abortion, Barton Gingerich, Centurions program, Chuck Colson, Chuck Colson Center for Christian Worldview, Eric Metaxas, evangelical, HHS Mandate, Life, marriage, Politics, Prison Fellowship, religious freedom, religious liberty, Roman Catholic, Social Witness, theology, Timothy Cardinal Dolan, Timothy George, Wilberforce Weekend, William Wilberforce
by Barton Gingerich (@bjgingerich)
Last Saturday at the Renaissance Arlington Capital View Hotel, the Chuck Colson Center for Christian Worldview granted Timothy Cardinal Dolan their most prestigious honor, the William Wilberforce Award. Since 1991, the Colson Center has stood as a leading nexus of evangelical thought in America. The organization saw fit to recognize the cardinal for his bold stance against the Health and Human Services (HHS) mandate that requires all employers to provide insurance covering contraception, abortifacients, and sterilization for their employees. I had the privilege to interview one-on-one with his eminence as well as board chairman Dr. Timothy George and author Eric Metaxas. I asked all three about issues of life, religious freedom, and marriage.
When queried about the Obama administration’s latest compromises regarding the HHS mandate, Cardinal Dolan stated that he still had “major concerns” since the “accommodations are way less than satisfactory.” The Archbishop of New York worried that the rights religious citizens that object to the HHS standards would be narrowed not necessarily de jure but de facto. Nevertheless, he remains upbeat; the cardinal hopes that lawmakers will pursue a “legislative fix” to protect the consciences of Christians.
On the other hand, Cardinal Dolan reserves “broad philosophical concerns” regarding the conscience protection clause. “We have to go bidding with the government for our religious freedoms….We shouldn’t ever have to feel embarrassed to stand up for our human rights,” he declared, “As Blessed John Paul II noted, the freedom of religion makes way for all other political freedoms.” While Cardinal Dolan said he and his brother bishops in the USCCB are “not about to give up, we don’t want to be seen as pugnacious.” He described the HHS battle as an “intensely ecumenical movement,” especially since “it’s not just a Catholic issue; it’s an American issue.”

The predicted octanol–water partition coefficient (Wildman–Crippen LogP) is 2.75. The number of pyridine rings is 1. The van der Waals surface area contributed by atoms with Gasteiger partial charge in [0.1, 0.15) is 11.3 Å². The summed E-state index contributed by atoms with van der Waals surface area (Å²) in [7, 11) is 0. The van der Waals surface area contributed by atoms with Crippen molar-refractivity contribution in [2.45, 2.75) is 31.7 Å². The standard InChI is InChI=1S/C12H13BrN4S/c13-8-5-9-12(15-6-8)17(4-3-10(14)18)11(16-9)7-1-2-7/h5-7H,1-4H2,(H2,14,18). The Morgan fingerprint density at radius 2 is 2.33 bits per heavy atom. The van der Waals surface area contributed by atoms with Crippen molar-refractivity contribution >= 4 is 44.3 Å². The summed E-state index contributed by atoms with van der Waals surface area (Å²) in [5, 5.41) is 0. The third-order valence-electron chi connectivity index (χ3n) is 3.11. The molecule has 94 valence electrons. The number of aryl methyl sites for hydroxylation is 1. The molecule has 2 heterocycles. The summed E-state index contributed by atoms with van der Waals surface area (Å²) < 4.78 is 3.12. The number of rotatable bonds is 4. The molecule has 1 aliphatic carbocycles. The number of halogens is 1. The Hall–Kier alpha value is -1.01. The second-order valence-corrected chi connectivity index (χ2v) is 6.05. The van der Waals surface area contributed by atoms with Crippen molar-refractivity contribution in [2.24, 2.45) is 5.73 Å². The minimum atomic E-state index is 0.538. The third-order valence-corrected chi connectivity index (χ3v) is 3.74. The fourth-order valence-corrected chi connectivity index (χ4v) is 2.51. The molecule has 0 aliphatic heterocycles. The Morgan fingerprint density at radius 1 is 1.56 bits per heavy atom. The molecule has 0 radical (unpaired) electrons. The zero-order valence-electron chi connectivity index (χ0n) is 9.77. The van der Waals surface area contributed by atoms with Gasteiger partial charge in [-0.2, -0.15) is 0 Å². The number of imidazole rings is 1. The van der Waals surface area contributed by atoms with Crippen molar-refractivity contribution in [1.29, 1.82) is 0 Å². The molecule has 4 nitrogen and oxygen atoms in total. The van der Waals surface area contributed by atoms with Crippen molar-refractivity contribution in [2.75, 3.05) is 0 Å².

Regarding the battle for life, the Roman Catholic leader remarked, “The Gosnell hearings have pulled the rug out from abortionists.” The accepted silence of major news outlets on the grisly case met with a heartening “reaction.” “We seem to have to young people on our side,” Dolan observed. On the other hand, the redefinition of marriage has been more difficult since LGBT activists have adopted an argument from fairness. The “right to marriage” feels positive and uplifting, all the more so since advocates for marriage redefinition “have a lot of literati on their side.” He also observed, “We’ve also been battling an entitlement culture. The rights mentality is biblically grounded…but some things aren’t rights at all!”